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M'Ginty's Meal and Ale
M'Ginty's Meal and Ale
This is nae a sang o' love, na, nor yet a sang o' mon-ey,
It's nae-thing ve-ry pee-ty-fu', an' nae-thing ve-ry fun-ny;
But there's Heelan' Scotch,Lowlan' Scotch, Butter Scotch an' hon-ey;
If there's nane o' them for a' there's a mix-ter o' the three.
An' there's nae a word o' beef-brose, so-wens sau-tie ban-nocks na';
Nor pan-cakes an' pess eggs for them wi' dain-ty stam-macks;
It's a' a-boot a meal-an'-ale that hap-pen't at Bal-man- nocks,
M'-Gin-ty's meal-an'-ale far the pig gaed there to see.
They were howl-in'in the kit-chen like a car-a-van o' Tin-kies, aye,
An' some wis play-in' ping-pong, an' tidd-l-ey widd-l-ey win-kies;
Up the howe or doon the howe there ne-ver wis sic jin-kies,
As M'-Gin-ty's meal-an'-ale, whaur the pig gaed on the spree.
M'Ginty's pig had broken lowse, an' wan'ert tae the lobby,
Far he open shiv't the pantry door, an' cam' upo' the toddy,
An' he gaed kin'ly tae the stuff, like ony human body,
At M'Ginty's meal-an'-ale far the pig gaed there tae see.
Miss M'Ginty she ran butt the hoose, the road wis dark an' crookit,
She fell heelster-gowdy ower the pig, for it she never lookit,
An' she leet oot a skyrl wid a' paralyst a teuchit,
At M'-Gin-ty's meal-an'-ale, far the pig gaed there tae see.
Young Murphy he ran aifter her, an' ower the pig wis leapin',
But he trampit on an ashet that wis sittin' fu' o' dreepin',
An' he fell doon an' peel't his croon, an' coouldna haud fae greetin
At M'Ginty's meal-an'-ale far the pig gaed there te see.
For the pantry skyelf cam' ricklin' doon, an' he wis lyin' kirnin'
Amon' saft soap, piz-meal, corn floor, an' yirnin,'
Like a gollach amon' tricle, but M'Ginty's wife wis girnin'
At the soss upon her pantry fleer, an' widna' lat 'im be.
Syne they a' ran skyrlin' tae the door, bit fan that it wis tuggit,
For aye it heeld the faister aye the mair they ruggit;
Tull M'Ginty roar't tae bring an aix, he widna be humbuggit,
Na, nor lockit in his ain hoose, an' that he'd lat them see.
Sae the wife cam' trailin' wi' an aix, an' throu' the bar wis hacket,
An' open flew the door at aince, sae close as they war packet,
An' a' the crew gaed tum'lin' oot like tatties fae a backet,
At McGinty's meal-an'-ale far the pig gaed there tae see.
They hid spurtles, they hid tatie chappers, troth they warna' jokin',
An' they said they'd gar the pig claw far he wis never yokin';
Bit be this time the lad wis fou an' didna care a dokin,
At M'Ginty's meal-an'-ale far the pig gaerd there tae see.
O there's eely pigs, an' jeely pigs, an' pigs for haudin' butter,
Aye, bit this pig wis greetin' fou an' tum'lin' in the gutter,
Tull M'Ginty' an' his foreman trail't 'im oot upon a shutter
Fae M'Ginty's meal-an'-ale, far the pig gaed there tae see.
Miss M'Ginty took the thing tae he'rt an' hidet in her closet,
An' they rubbit Johnny Murphy's heed wi' turpenteen an' roset,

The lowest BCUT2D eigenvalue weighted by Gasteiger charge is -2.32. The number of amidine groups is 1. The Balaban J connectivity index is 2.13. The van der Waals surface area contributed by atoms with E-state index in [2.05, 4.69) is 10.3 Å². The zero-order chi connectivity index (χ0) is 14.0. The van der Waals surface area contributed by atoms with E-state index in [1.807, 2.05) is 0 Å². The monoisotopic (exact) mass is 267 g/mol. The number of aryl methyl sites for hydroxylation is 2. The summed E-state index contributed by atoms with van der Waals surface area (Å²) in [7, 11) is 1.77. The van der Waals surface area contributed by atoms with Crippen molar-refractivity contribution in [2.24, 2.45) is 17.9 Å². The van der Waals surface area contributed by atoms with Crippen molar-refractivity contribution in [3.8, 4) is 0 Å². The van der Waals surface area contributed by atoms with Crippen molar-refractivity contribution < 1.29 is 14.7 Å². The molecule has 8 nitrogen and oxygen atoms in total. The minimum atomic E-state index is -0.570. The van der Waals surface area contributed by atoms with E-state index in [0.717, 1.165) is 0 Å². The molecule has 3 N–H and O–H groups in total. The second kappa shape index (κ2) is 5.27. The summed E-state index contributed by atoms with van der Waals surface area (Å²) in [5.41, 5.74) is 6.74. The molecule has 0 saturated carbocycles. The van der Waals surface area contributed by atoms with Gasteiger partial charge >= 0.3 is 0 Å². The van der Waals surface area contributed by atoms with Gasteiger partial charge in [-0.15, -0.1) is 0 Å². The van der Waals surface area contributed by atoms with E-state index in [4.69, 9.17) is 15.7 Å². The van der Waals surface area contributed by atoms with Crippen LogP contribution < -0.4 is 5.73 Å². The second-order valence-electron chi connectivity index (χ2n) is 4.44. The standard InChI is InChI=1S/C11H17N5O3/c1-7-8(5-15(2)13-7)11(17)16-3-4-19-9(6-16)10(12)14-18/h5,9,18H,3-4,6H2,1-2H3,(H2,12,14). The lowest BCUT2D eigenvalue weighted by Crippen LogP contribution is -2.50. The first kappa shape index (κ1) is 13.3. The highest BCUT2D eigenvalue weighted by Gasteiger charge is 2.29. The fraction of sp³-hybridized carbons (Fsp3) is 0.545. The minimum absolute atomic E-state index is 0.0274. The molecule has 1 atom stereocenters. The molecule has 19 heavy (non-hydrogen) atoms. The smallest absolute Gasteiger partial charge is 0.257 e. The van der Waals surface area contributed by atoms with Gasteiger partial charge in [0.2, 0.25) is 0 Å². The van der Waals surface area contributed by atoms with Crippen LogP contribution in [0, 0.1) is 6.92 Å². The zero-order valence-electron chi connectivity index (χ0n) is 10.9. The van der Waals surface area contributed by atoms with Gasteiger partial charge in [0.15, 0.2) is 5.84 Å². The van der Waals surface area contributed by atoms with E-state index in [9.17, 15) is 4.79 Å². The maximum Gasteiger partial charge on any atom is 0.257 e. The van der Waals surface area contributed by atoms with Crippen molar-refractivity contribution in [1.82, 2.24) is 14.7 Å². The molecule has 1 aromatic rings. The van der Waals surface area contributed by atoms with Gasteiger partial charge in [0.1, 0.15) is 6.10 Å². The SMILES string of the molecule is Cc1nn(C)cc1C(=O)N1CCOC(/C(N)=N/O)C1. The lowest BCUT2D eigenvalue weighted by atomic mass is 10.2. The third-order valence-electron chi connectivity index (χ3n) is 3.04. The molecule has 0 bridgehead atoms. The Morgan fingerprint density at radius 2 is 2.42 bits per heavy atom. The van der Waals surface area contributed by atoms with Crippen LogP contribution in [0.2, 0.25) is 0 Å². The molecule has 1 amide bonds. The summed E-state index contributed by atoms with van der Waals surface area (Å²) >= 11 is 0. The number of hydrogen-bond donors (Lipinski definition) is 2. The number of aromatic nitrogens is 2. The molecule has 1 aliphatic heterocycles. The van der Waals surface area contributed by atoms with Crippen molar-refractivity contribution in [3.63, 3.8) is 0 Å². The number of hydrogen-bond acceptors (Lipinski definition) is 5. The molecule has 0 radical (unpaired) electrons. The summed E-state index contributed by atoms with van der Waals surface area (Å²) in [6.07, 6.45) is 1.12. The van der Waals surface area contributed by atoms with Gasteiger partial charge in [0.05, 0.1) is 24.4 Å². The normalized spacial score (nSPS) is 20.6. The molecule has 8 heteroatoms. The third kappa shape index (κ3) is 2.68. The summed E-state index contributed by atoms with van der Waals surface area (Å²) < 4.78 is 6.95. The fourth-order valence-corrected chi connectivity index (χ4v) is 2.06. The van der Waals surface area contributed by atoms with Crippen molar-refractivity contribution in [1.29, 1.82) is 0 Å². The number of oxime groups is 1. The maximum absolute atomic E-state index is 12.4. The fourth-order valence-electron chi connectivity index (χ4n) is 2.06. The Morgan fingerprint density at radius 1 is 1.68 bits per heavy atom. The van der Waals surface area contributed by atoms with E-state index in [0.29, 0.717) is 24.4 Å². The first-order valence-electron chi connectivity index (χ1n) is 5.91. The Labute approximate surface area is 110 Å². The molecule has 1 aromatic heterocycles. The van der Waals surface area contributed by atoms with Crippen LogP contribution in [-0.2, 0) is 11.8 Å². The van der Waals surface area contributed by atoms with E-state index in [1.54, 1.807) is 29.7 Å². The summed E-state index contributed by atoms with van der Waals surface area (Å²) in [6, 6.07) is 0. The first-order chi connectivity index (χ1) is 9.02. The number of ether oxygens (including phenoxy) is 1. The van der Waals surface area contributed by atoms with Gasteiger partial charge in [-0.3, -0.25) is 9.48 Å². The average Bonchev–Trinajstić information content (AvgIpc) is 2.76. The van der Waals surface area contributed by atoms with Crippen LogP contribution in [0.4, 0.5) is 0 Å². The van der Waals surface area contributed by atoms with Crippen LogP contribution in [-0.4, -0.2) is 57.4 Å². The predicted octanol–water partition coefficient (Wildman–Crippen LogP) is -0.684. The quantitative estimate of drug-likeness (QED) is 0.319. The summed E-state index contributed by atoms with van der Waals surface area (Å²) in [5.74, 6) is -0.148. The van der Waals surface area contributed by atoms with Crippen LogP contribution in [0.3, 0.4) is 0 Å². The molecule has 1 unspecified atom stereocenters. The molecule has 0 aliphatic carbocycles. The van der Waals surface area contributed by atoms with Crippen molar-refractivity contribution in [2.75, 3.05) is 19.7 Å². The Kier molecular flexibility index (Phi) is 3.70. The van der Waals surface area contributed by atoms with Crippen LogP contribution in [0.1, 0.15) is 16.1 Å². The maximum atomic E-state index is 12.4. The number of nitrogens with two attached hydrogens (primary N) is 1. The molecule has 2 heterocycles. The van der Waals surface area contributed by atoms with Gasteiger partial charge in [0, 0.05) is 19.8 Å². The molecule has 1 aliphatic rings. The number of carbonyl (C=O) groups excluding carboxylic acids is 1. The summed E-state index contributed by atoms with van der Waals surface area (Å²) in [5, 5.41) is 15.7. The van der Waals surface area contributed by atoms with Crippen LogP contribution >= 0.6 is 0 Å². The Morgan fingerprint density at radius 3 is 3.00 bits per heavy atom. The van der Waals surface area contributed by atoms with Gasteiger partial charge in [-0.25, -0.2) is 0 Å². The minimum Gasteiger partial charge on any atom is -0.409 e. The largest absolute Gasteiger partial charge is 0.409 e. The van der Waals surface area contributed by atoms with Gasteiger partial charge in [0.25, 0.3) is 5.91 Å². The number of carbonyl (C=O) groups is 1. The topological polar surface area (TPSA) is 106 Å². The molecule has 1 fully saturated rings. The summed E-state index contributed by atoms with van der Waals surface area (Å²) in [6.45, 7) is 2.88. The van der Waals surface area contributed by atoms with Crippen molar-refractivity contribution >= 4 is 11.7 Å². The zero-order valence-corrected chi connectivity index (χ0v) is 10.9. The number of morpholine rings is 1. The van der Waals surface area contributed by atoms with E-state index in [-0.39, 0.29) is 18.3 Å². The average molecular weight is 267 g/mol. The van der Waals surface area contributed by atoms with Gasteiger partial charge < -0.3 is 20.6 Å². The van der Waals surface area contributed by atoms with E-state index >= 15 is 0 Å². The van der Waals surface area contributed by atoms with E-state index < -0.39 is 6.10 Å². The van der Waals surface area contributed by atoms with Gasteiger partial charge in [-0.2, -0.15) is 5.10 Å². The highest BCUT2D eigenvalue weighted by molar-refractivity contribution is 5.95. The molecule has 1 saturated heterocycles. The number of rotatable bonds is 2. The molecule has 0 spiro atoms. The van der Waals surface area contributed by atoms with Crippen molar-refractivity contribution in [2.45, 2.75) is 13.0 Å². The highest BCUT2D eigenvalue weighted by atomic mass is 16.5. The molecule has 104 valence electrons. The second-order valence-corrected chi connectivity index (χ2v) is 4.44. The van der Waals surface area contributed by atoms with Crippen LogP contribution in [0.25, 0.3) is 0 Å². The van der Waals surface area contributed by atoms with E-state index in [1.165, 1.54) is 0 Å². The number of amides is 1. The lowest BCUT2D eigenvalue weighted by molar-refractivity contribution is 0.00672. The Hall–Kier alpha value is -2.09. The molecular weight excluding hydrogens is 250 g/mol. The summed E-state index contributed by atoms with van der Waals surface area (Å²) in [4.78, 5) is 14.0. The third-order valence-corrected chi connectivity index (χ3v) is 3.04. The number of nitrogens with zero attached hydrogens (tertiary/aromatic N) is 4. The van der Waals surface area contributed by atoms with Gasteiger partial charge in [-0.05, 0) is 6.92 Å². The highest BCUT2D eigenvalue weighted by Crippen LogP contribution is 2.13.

An' they harl't him wi' meal an' ale, ye really wid suppose't
He hid sleepit in a mason's troch, an' risen tae the spree.
O weary on the barley bree, an' weary fa' the widder;
For it's keegerin' amon' the dubs an' drink they gyang na weel thegidder,
But there's little doot M'Ginty's pig is wishin' for anidder
O' M'Ginty's meal-an' ales far the pig gaed there tae see.
They were howlin' in the kitchen like a caravan o' Tinkies, aye,
An' some wis playin' ping-pong, an' tiddley widdley winkies;
Up the howe or doon the howe there never wis sic jinkies,
As M'Ginty's meal-an'-ale, whaur the pig gaed on the spree.
Writen by George Bruce Thompson and submited to Grieg's column in
the _Buchan Obsever_ about 1910. It seems to have gone instantly
into tradition, especially in the Stewart family of Aberdeanshire.
I regret the sing-song nature of the music as it comes out in this case.
In spite of the silliness and pace of the song, it should have much more
character, individualization and dramatization then this transcription
A small note. The language is pure rustic North-East (Scotland)
countryside. As time went on, the spelling and a number of words
tended to become, not modern or urban Scotish, but rather towards
Ballad-Scots. For all of that, there's little change except for the
refrain. In that, I've followed my daughter's instructions and retained
Davy Stewart's usage in the chorus but the original in the verse.
I'm not so familiar with modern rustic or with bothy songs as with
classic ballad but this is the only use I've come across of heelster-
gowdy (heels akimbo...head over heels) other than Freedom Co
Grieg notes of Thompson that although local to New Deer, his songs
had spread to quite a distance and people had already begun sending
examples of them to Grieg as native to other areas altogether.
`To hear them sung by the author himself is a memorable
treat. We have known such a performance break all local
records in the matter of bringing a house down.'
When I heard Davy Stewart sing this at Blairgowrie, he was elderly,
singing a dialect song in one of the world's broadest accents, and
seriously betippled (like everyone else in town that day.) I venture
to say few in the room understood more than a few words. I didn't get
_any_ words that first time; or even the sense that the language was in
the Indo-European family. For all of that, he too brought the house
down. It was great! AJS
Tune: Roxburgh Castle, adapted and, claims Mr Thompson, ruined.
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